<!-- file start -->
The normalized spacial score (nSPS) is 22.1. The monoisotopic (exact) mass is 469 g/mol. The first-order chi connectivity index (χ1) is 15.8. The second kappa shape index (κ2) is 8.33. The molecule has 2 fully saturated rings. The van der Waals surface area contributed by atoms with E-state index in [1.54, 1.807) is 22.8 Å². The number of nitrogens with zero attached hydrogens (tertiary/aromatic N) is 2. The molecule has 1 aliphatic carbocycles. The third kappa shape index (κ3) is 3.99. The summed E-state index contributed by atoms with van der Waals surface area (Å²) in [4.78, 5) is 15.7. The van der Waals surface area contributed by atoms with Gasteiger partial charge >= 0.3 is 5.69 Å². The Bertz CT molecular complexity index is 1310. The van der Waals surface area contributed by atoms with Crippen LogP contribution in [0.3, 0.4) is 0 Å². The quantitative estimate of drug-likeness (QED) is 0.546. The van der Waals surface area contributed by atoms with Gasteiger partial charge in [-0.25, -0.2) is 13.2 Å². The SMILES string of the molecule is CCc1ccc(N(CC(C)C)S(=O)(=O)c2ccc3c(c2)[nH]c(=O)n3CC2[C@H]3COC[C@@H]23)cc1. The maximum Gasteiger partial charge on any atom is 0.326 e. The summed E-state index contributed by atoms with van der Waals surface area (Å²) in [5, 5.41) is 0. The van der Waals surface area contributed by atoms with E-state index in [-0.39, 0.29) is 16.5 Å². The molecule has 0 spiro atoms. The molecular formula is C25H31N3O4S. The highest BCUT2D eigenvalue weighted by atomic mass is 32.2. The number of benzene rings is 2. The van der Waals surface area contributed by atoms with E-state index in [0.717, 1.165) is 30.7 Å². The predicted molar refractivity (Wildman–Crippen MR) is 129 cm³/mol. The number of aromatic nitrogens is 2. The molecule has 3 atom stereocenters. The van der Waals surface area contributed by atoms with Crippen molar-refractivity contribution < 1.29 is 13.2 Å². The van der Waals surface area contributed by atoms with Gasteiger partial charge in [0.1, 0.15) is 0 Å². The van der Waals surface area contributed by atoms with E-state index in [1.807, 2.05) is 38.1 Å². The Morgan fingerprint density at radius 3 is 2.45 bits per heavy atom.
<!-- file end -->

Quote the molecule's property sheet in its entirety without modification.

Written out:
The normalized spacial score (nSPS) is 22.1. The monoisotopic (exact) mass is 469 g/mol. The first-order chi connectivity index (χ1) is 15.8. The second kappa shape index (κ2) is 8.33. The molecule has 2 fully saturated rings. The van der Waals surface area contributed by atoms with E-state index in [1.54, 1.807) is 22.8 Å². The number of nitrogens with zero attached hydrogens (tertiary/aromatic N) is 2. The molecule has 1 aliphatic carbocycles. The third kappa shape index (κ3) is 3.99. The summed E-state index contributed by atoms with van der Waals surface area (Å²) in [4.78, 5) is 15.7. The van der Waals surface area contributed by atoms with Gasteiger partial charge >= 0.3 is 5.69 Å². The Bertz CT molecular complexity index is 1310. The van der Waals surface area contributed by atoms with Crippen LogP contribution in [0.3, 0.4) is 0 Å². The quantitative estimate of drug-likeness (QED) is 0.546. The van der Waals surface area contributed by atoms with Gasteiger partial charge in [-0.25, -0.2) is 13.2 Å². The SMILES string of the molecule is CCc1ccc(N(CC(C)C)S(=O)(=O)c2ccc3c(c2)[nH]c(=O)n3CC2[C@H]3COC[C@@H]23)cc1. The maximum Gasteiger partial charge on any atom is 0.326 e. The summed E-state index contributed by atoms with van der Waals surface area (Å²) in [5, 5.41) is 0. The van der Waals surface area contributed by atoms with E-state index in [-0.39, 0.29) is 16.5 Å². The molecule has 0 spiro atoms. The molecular formula is C25H31N3O4S. The highest BCUT2D eigenvalue weighted by atomic mass is 32.2. The number of benzene rings is 2. The van der Waals surface area contributed by atoms with E-state index in [0.717, 1.165) is 30.7 Å². The predicted molar refractivity (Wildman–Crippen MR) is 129 cm³/mol. The number of aromatic nitrogens is 2. The molecule has 3 atom stereocenters. The van der Waals surface area contributed by atoms with Crippen molar-refractivity contribution < 1.29 is 13.2 Å². The van der Waals surface area contributed by atoms with Gasteiger partial charge in [0.1, 0.15) is 0 Å². The van der Waals surface area contributed by atoms with E-state index in [1.807, 2.05) is 38.1 Å². The Morgan fingerprint density at radius 3 is 2.45 bits per heavy atom.